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lion and the wolf

Written February 12, 2020



In 2012, in the middle of a cold, Berlin night, huddled in the corner of a single room of a shared apartment complex, a lonely twenty-two year old Arik scribbled the following words into his tattered travel pocket journal.


yesterday, the sky rearranged herself.

the moon wrestled the sun,

for position over the stars.


I write these words eight years later, in the year 2020, a thirty-year old version of twenty-two-year-old Arik. Eight laps around the sun come and gone. 2,920 wrestling matches between the sun and the moon. One great love, one greater heartbreak. One great depression, one beautiful rebirth. Enough life lived for a lifetime.


Yet, for some inexplicable reason, I still carry these fifteen words around with me, words that fell out of me from who knows where, an accidental poem birthed in solitude, in the search for something real, for something true. Fifteen words about the sky, the moon, the sun and the stars. Words that gave me a story to believe in, a story that was my own.


For a long time, for most of the past eight years, in fact, I thought of the moon as a wolf, the sun a lion. I could see myself in both the moon and the sun, in the lion and the wolf. After all, my first name in Hebrew means Lion, my last name Wolf. I liked to think that the lion was my body, the wolf my mind, both coming together to help me find my soul. To help me find my place among the stars, to help me fulfill my purpose in life. As a lost 22-year-old entering adulthood, I liked the story, and decided it would be mine.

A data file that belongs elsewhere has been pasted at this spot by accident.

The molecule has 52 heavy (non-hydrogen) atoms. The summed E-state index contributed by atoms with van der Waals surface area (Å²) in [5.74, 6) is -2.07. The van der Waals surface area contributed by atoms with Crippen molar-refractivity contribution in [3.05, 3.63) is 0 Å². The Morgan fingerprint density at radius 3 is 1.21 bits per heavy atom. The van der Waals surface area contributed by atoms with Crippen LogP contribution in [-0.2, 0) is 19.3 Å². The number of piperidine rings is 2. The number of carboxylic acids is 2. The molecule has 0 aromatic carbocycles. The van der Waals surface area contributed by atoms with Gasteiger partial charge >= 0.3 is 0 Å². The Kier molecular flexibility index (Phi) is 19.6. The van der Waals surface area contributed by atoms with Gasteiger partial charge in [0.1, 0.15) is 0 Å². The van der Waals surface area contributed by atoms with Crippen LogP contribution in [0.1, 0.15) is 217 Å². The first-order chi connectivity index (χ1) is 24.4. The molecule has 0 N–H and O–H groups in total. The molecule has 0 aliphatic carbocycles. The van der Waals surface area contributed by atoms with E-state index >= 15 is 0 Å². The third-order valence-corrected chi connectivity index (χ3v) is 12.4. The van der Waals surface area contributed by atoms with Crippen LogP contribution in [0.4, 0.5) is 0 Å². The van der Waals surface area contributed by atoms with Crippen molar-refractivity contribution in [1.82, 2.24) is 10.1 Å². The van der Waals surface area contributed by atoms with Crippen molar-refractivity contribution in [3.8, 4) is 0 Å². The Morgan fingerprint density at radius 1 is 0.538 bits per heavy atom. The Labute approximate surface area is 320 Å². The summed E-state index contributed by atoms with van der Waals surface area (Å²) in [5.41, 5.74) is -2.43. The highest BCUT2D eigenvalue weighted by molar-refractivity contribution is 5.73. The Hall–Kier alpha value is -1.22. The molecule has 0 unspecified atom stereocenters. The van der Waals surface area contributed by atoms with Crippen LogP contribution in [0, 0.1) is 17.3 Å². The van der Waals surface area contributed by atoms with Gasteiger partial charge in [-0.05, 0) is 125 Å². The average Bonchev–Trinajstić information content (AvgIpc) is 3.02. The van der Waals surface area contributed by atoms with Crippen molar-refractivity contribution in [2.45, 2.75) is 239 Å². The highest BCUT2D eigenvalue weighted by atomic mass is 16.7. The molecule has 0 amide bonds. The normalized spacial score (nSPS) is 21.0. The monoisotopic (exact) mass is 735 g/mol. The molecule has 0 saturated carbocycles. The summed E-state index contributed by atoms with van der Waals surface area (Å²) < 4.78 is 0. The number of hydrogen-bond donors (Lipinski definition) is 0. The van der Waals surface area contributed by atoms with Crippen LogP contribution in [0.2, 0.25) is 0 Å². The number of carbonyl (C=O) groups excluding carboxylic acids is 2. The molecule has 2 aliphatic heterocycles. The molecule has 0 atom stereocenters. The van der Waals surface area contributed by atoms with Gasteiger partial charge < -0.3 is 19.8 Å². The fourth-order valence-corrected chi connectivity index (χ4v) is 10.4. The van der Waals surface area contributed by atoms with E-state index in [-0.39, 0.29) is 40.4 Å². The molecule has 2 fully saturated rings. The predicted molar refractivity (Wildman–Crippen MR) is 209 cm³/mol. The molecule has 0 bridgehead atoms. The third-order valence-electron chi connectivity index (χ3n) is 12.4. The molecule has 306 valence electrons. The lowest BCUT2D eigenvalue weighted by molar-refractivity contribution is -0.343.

But I see now that maybe I was missing the point this whole time. Maybe the lion and the wolf were just a fun story. And that's okay. Maybe this story was never really about the lion and the wolf, but about the poem.


the moon wrestled the sun,

for position over the stars.


The lion and the wolf are symbols, guides to remind me that the beauty of life is in the search, in the tug and war between dualities, in the contrast of darkness and light. The purpose of life is the journey, but in order to live a life well lived I must fully commit to the journey. As long as I commit to the journey, as long as I keep asking the right questions it doesn’t matter what answers I find, because I will be living. I will be touching the miracle of life. And what else is there?


Perhaps the lion and the wolf are guides on my journey towards truth, a journey that, like a circle, has no beginning or end.




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